Contained resources


Introduction


In this module you will learn more about contained resources.

The topics covered in this module are:

  • What are contained resources?
  • When to use and when not to use contained resources?
  • How to use contained resources?
  • Interpretation of contained resources

Reading material


1. What are contained resources

A contained resource is a resource that is embedded in another resource. A contained resource only exists in the context of the containing resource, and it cannot exist on its own. This means that a contained resource is not externally identifiable.

A contained resource only has meaning when it is referenced from the containing resource. For this reason, resources can only be contained if a reference to the contained resource is present. This is to ensure that the meaning of the contained resource is clear and to avoid confusion about its significance. References to resources packaged inside the containing resource are called internal contained references.

2. When to use contained resources

You can use contained resources when the content referred to in the resource reference does not have an independent existence apart from the resource that contains it. Typically, this is the case when resources are being assembled by a secondary user of the source data, such as a middleware engine. For example, in some cases there may be insufficient (identifying) information to create unique, resolvable resource instances. Resources without any identification information (or even resources with arbitrary identification information) can never be subject of a transaction outside the context of a containing resource and should always be contained.

Example 1
It is quite common that a medication order contains medication names only, without any identifying information. In this case, you should send the Medication resources as contained resources in the MedicationRequest resource.

Example 2
Suppose you want to capture the name of a practitioner who diagnosed the patient in a DiagnosticReport or Condition resource. You don’t have any additional (identifying) information of this practitioner. You should send the Practioner resource as a contained resource of the DiagnosticReport or Condition resource.

3. When not to use contained resources

You should be careful with the use of contained resources when there is sufficient identifying information. Once the identification is lost, it is very hard (and context dependent) to restore it. Contained resources should never be used simply as a way to serialize content inline - look into Bundles, Lists, or Documents for that.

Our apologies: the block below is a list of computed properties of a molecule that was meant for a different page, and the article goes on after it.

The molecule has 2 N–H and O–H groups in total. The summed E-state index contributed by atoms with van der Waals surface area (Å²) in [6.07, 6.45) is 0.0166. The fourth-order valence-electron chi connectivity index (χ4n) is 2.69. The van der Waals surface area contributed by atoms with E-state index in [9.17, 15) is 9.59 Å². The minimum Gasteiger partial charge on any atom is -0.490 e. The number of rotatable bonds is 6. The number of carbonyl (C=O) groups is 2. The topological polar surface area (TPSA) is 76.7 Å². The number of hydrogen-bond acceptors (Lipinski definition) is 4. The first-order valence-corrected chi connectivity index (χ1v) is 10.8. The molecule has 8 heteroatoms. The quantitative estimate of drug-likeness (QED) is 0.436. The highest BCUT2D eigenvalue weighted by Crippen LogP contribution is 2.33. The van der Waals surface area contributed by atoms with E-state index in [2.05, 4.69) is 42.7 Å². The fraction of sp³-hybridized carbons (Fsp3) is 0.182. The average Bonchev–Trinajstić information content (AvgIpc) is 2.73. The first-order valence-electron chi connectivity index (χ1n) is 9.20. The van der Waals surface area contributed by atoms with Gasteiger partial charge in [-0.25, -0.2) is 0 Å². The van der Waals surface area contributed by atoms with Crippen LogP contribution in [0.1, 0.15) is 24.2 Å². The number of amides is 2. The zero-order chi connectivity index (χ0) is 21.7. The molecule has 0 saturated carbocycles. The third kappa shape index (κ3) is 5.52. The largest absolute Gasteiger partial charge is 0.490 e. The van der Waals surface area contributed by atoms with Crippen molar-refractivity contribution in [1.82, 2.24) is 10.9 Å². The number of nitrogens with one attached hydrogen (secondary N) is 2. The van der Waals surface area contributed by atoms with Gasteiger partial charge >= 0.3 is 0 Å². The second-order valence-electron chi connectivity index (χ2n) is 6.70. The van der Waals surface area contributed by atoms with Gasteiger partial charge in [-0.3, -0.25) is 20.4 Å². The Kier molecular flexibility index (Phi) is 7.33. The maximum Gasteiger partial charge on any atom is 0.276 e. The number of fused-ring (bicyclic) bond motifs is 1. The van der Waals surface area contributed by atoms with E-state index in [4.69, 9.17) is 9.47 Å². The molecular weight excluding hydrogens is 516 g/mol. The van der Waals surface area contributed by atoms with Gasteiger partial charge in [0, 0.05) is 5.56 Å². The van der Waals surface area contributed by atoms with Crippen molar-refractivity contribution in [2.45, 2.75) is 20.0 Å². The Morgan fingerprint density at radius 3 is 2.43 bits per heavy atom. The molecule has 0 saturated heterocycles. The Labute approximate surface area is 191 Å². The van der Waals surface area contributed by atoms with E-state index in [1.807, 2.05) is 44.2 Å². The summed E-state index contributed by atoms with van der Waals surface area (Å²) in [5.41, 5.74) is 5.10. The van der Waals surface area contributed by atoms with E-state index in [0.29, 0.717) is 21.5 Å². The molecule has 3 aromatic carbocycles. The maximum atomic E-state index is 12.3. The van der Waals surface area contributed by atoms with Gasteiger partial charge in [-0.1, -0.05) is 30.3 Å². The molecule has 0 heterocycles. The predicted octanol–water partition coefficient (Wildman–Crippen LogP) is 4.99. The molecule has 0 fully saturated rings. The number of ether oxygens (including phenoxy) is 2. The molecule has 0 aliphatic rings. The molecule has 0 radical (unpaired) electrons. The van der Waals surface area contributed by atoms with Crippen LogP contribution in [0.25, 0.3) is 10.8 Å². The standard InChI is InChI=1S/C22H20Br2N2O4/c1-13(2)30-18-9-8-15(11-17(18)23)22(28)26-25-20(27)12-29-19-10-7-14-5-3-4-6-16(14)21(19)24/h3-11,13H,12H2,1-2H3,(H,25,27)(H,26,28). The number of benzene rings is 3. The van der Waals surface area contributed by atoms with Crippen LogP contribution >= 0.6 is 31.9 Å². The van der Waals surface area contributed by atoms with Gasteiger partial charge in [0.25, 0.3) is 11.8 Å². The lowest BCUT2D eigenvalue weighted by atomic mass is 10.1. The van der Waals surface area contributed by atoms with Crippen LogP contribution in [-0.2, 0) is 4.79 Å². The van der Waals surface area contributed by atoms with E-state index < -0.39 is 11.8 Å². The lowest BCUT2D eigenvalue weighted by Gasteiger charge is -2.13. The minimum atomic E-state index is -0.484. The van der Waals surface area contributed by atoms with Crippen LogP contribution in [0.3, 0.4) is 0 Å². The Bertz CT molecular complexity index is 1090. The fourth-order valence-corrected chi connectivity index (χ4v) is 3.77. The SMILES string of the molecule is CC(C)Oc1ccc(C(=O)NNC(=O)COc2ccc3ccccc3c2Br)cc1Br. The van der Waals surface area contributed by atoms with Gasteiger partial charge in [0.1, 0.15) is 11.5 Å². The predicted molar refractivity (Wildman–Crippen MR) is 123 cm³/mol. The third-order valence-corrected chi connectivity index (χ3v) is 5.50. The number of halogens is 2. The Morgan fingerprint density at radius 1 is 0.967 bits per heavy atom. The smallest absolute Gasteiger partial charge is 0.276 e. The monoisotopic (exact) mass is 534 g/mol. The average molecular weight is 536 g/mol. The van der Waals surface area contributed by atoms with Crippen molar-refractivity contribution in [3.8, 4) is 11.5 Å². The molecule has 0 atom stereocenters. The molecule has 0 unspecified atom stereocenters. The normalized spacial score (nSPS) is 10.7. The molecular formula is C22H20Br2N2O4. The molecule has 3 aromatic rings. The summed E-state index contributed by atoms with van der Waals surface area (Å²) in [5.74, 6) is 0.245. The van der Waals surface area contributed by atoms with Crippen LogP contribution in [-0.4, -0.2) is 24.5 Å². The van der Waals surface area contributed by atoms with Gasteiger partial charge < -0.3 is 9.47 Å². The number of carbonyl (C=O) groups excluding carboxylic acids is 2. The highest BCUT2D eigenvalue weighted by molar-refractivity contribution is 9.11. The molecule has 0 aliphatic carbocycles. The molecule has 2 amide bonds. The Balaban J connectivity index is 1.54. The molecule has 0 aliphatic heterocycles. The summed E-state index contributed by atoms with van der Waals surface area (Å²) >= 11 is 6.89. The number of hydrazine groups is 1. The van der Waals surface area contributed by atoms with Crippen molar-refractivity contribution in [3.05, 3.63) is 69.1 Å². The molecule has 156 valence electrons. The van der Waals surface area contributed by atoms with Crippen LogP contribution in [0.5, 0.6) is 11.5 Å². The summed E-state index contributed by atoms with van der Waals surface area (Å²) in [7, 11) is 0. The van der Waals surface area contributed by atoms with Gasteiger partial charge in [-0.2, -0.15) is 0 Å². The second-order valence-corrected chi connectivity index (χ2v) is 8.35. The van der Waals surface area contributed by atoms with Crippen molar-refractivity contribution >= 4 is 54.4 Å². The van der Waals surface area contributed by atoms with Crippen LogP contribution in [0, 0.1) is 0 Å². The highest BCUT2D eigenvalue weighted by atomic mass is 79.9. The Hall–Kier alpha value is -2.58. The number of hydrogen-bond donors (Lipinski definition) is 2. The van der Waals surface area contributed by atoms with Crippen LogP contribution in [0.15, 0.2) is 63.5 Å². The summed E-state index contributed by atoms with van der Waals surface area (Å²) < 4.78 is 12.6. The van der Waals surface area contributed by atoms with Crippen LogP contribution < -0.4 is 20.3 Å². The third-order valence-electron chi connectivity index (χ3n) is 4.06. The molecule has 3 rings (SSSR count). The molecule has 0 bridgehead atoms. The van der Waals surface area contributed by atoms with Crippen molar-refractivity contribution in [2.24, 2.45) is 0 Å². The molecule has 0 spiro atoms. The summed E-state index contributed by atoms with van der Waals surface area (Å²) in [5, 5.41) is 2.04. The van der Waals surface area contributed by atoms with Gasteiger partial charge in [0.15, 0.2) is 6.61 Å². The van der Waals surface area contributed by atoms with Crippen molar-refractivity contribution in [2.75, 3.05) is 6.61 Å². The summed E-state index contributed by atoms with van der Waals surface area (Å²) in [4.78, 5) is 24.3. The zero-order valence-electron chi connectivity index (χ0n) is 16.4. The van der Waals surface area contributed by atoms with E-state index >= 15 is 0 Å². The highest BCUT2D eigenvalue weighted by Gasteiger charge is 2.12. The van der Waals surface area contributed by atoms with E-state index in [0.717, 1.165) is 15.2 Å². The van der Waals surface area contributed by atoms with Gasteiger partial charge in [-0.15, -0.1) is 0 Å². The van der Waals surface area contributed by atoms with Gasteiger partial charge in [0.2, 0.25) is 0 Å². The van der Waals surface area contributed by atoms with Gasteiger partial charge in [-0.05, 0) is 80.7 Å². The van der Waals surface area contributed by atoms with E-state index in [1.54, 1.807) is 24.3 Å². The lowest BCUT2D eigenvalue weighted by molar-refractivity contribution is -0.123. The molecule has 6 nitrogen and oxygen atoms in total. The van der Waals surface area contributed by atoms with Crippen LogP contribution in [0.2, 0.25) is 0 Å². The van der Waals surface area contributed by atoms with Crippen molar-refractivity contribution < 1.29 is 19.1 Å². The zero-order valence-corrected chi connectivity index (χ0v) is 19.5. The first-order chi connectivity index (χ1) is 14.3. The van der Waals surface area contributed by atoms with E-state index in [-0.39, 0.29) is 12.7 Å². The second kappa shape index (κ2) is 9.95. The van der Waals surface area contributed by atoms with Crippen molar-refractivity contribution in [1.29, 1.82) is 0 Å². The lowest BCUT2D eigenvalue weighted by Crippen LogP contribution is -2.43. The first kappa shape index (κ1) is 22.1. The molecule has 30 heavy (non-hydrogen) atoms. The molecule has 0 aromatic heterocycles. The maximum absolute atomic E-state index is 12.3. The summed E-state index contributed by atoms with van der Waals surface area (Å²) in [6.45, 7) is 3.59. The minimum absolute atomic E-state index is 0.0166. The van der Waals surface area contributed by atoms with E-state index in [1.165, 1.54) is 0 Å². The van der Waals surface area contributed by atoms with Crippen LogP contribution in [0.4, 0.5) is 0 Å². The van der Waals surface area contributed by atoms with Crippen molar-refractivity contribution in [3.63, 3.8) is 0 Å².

4. How to use contained resources

You can add one or more contained resources in any resource inheriting DomainResource (which would be most except for Bundle) using the contained element. In the XML representation, contained resources should be added at the top of the resource after any text narrative and before any extension. Contained resources have no narrative, but they can have extensions inside them (just not on the contained element itself). Nesting of contained resources is not allowed, so it is not possible to add contained resources to a resource that is already a contained resource itself.

Below is an incomplete example of a contained Practitioner resource in XML:

<DiagnosticReport xmlns="http://hl7.org/fhir">
  <contained>
    <Practitioner>
      <id value="practitioner1"/>
      <name>
        <family value="Practitioner"/>
        <given value="James"/>
      </name>
    </Practitioner>
  </contained>

The next step is to add a reference to the contained resource (i.e. an internal contained reference). Below is an example of the XML code for an internal contained reference to the contained Practitioner resource we just created. An internal contained reference always starts with # followed by the id of the contained resource. Note that this id does not exist outside the containing resource. So it is not possible to run a GET request on Practitioner/practitioner1 to achieve the contained resource from your server.